Who is Parson James?
Well, you might already know him… You just didn’t know you knew him, you know? He features on Kygo’s hit ‘Stole the Show’, has known Lorde since she before she was a household name and he’s just announced that he’s heading to New Zealand in July for a very special showcase and promo tour.
Just a week after the shootings in Orlando, FQ’s Skye Ross caught up with the openly gay, bi-racial American singer over the phone to not only talk about how he was affected by the tragedy (and the amazing way he’s helping out the victims while here in New Zealand), but to find out more about his “conflicted pop gospel” style of music, his favourite fashion finds and how his upbringing in South Carolina has shaped his musical journey.
FQ: How do you think style and fashion influence you as an artist?
Parson: I think that what you wear really kind of speaks about who you are as an artist. Every time I’m wearing an outfit or I see something that catches my eye, I’m thinking about it representing me and what I stand for and whatnot. So I think that fashion, without someone hearing your [music] or knowing what you do, can tell a lot about you by the things you choose to wear.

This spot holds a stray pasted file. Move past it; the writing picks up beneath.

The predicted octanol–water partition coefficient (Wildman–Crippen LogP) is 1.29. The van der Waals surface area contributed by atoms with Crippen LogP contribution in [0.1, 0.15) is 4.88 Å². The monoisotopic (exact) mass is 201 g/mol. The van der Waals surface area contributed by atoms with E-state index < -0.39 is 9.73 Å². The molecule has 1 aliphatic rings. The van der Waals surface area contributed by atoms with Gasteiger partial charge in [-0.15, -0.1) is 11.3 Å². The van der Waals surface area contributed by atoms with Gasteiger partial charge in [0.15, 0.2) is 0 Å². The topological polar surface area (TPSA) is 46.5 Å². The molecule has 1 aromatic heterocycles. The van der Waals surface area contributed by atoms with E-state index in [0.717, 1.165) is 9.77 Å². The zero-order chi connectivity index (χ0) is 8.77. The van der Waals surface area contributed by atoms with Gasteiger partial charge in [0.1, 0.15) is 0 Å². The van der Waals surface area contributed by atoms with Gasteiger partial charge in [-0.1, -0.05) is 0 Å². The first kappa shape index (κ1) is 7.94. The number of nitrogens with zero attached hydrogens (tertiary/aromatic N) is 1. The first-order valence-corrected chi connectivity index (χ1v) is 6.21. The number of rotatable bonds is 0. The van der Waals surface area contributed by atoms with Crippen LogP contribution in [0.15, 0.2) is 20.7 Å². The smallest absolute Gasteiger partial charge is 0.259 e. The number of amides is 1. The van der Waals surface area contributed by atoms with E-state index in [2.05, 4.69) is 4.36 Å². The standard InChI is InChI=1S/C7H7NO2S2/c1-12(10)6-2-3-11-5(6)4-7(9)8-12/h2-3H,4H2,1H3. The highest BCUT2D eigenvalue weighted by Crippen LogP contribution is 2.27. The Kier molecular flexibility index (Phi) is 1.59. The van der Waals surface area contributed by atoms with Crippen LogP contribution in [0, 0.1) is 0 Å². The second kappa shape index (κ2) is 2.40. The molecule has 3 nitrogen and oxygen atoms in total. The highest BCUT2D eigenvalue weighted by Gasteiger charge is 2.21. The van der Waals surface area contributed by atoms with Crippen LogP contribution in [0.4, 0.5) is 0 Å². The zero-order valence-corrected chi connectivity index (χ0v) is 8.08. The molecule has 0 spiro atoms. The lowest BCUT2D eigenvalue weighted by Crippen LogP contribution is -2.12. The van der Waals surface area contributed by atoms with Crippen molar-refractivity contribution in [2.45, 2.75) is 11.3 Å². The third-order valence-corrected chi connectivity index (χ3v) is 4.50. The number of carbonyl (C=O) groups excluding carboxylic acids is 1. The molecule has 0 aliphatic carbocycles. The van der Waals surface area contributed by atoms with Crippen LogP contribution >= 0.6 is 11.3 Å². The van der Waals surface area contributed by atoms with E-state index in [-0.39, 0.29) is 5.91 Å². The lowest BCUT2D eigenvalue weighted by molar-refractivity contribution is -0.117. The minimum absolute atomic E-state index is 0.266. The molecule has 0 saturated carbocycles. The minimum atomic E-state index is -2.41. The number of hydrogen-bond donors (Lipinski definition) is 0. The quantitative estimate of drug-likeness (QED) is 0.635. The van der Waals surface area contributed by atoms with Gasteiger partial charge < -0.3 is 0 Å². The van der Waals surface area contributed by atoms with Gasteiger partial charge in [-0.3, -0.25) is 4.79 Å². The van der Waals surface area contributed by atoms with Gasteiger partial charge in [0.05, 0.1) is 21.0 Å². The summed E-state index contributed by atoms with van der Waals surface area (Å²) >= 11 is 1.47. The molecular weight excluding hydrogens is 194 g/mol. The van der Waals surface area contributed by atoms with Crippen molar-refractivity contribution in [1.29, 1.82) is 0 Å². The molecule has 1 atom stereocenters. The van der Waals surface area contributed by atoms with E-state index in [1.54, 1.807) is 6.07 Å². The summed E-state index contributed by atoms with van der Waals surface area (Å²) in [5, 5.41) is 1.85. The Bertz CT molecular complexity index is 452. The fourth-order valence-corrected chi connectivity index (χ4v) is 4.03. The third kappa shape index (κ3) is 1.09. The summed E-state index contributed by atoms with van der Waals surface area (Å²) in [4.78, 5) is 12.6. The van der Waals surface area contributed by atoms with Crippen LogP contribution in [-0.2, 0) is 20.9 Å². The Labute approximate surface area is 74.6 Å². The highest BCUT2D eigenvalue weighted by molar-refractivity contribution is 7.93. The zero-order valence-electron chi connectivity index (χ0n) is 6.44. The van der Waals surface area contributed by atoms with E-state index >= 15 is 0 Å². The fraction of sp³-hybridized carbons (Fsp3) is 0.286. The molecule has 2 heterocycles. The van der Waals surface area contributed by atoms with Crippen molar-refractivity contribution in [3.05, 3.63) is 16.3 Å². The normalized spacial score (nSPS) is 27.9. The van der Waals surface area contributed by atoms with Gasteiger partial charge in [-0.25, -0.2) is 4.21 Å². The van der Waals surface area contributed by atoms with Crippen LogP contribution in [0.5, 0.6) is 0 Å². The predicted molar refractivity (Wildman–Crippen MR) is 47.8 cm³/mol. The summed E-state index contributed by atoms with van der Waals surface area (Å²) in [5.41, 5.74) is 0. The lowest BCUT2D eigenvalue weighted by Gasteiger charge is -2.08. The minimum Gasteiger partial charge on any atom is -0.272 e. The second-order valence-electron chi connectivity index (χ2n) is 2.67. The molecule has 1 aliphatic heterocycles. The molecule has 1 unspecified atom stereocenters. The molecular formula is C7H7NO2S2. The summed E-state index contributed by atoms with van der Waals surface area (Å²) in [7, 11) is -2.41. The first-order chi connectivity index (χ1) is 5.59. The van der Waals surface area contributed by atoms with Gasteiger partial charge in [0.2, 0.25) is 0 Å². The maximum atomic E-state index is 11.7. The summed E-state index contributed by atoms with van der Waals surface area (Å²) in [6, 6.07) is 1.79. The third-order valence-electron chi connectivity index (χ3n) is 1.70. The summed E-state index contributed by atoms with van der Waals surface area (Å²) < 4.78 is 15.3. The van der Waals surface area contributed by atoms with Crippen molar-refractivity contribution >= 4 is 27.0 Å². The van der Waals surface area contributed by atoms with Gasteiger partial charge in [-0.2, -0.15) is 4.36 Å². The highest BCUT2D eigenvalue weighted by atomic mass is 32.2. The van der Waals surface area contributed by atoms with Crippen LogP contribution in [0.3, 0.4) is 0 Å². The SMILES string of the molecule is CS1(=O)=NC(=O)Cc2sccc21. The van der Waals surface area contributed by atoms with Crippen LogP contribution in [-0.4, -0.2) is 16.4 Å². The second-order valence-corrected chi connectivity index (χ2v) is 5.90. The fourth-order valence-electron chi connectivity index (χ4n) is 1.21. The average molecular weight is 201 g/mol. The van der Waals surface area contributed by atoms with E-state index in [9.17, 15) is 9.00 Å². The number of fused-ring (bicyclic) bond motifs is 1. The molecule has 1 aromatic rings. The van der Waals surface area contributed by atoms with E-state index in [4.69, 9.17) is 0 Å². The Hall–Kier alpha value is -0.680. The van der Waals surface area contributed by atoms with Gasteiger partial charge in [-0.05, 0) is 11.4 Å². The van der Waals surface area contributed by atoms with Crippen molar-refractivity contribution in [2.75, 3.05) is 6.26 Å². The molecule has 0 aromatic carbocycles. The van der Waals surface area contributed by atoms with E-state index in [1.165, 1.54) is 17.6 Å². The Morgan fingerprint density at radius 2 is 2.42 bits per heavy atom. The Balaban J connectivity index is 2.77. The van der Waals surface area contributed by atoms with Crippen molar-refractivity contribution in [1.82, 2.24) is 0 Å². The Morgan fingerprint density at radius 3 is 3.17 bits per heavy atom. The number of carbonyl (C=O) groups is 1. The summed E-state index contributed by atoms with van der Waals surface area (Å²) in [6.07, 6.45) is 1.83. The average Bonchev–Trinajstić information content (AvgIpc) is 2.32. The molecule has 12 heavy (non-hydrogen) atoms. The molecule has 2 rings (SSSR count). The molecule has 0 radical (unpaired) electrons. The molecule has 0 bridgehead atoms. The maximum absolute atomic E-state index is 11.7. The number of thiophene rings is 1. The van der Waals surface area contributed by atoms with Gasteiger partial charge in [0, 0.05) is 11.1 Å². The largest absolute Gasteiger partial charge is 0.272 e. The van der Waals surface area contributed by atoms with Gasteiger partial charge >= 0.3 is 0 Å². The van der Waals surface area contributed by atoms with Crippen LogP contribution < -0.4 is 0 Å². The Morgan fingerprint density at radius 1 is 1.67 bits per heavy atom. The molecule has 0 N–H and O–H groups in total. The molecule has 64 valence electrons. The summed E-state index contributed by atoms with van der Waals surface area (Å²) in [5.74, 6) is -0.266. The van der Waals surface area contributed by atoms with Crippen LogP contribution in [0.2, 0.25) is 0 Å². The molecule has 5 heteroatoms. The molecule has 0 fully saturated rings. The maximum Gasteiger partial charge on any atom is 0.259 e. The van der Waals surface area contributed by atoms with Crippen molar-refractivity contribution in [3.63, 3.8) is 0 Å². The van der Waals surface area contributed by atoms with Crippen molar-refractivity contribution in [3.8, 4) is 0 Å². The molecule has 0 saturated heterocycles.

Yeah, I love the hat that you wear on your album cover it’s really cool, where’s it from?
Thank you! There’s a lady called Gladys Tamez, she’s a Mexican designer but she’s based out in Los Angeles I think? I just ran into her store one day and I saw a hat and she was just starting out so I kinda got pretty lucky. I just contacted her on Instagram and we’ve been working together for the past year now. She’s basically made every hat that I wear. Sia and Beyoncé are wearing her hats so…
I guess people see what you’re wearing and kind of make connections to you and your music. How would you explain your style of music to people who are new to it?
I call my music sort of ‘conflicted pop gospel’. I mean, in the grand scheme, it’s definitely pop music but I’m from South Carolina in The States and there’s this definite touch of Southern gospel and Southern soul that trickles into all of my stuff. So in terms of my fashion and how that relates to the music I think that I’ve got this whole kind of Southern, like, not quite preacher, but maybe high fashion preacher sort of thing going on. People usually, immediately after hearing my stuff, sort of put it together like “Yeah, yeah I should have known that by the way he’s dressed”.